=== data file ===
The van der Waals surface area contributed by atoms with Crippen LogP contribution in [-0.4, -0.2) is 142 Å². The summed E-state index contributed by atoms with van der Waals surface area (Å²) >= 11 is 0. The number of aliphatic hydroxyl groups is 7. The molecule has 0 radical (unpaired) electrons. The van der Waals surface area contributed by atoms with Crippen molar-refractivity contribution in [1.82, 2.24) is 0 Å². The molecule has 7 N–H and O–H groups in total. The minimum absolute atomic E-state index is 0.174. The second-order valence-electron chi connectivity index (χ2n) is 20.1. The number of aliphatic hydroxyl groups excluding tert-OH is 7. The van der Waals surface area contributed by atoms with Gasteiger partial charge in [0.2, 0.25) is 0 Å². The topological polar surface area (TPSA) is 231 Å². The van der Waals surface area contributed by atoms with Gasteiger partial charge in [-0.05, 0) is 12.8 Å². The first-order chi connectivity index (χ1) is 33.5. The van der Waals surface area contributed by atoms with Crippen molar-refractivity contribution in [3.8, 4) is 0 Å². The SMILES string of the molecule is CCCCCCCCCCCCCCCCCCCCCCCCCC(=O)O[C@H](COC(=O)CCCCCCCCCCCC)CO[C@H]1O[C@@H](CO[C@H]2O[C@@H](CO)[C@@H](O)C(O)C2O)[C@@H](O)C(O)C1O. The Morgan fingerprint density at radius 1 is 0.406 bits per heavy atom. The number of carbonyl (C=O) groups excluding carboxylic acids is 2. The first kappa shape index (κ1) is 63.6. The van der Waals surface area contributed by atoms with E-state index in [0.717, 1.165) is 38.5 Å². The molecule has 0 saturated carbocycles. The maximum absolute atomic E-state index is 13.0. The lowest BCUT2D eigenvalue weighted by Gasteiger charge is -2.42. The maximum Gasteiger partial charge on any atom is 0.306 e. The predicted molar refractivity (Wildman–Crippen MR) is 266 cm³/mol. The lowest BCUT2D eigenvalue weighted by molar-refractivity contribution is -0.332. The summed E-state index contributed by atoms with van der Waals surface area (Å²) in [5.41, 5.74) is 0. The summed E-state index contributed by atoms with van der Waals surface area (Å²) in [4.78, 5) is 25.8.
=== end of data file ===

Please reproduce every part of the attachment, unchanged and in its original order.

The van der Waals surface area contributed by atoms with Crippen LogP contribution in [-0.4, -0.2) is 142 Å². The summed E-state index contributed by atoms with van der Waals surface area (Å²) >= 11 is 0. The number of aliphatic hydroxyl groups is 7. The molecule has 0 radical (unpaired) electrons. The van der Waals surface area contributed by atoms with Crippen molar-refractivity contribution in [1.82, 2.24) is 0 Å². The molecule has 7 N–H and O–H groups in total. The minimum absolute atomic E-state index is 0.174. The second-order valence-electron chi connectivity index (χ2n) is 20.1. The number of aliphatic hydroxyl groups excluding tert-OH is 7. The van der Waals surface area contributed by atoms with Gasteiger partial charge in [0.2, 0.25) is 0 Å². The topological polar surface area (TPSA) is 231 Å². The van der Waals surface area contributed by atoms with Gasteiger partial charge in [-0.05, 0) is 12.8 Å². The first-order chi connectivity index (χ1) is 33.5. The van der Waals surface area contributed by atoms with Crippen molar-refractivity contribution in [3.8, 4) is 0 Å². The SMILES string of the molecule is CCCCCCCCCCCCCCCCCCCCCCCCCC(=O)O[C@H](COC(=O)CCCCCCCCCCCC)CO[C@H]1O[C@@H](CO[C@H]2O[C@@H](CO)[C@@H](O)C(O)C2O)[C@@H](O)C(O)C1O. The Morgan fingerprint density at radius 1 is 0.406 bits per heavy atom. The number of carbonyl (C=O) groups excluding carboxylic acids is 2. The first kappa shape index (κ1) is 63.6. The van der Waals surface area contributed by atoms with E-state index in [0.717, 1.165) is 38.5 Å². The molecule has 0 saturated carbocycles. The maximum absolute atomic E-state index is 13.0. The lowest BCUT2D eigenvalue weighted by Gasteiger charge is -2.42. The maximum Gasteiger partial charge on any atom is 0.306 e. The predicted molar refractivity (Wildman–Crippen MR) is 266 cm³/mol. The lowest BCUT2D eigenvalue weighted by molar-refractivity contribution is -0.332. The summed E-state index contributed by atoms with van der Waals surface area (Å²) in [5.41, 5.74) is 0. The summed E-state index contributed by atoms with van der Waals surface area (Å²) in [4.78, 5) is 25.8.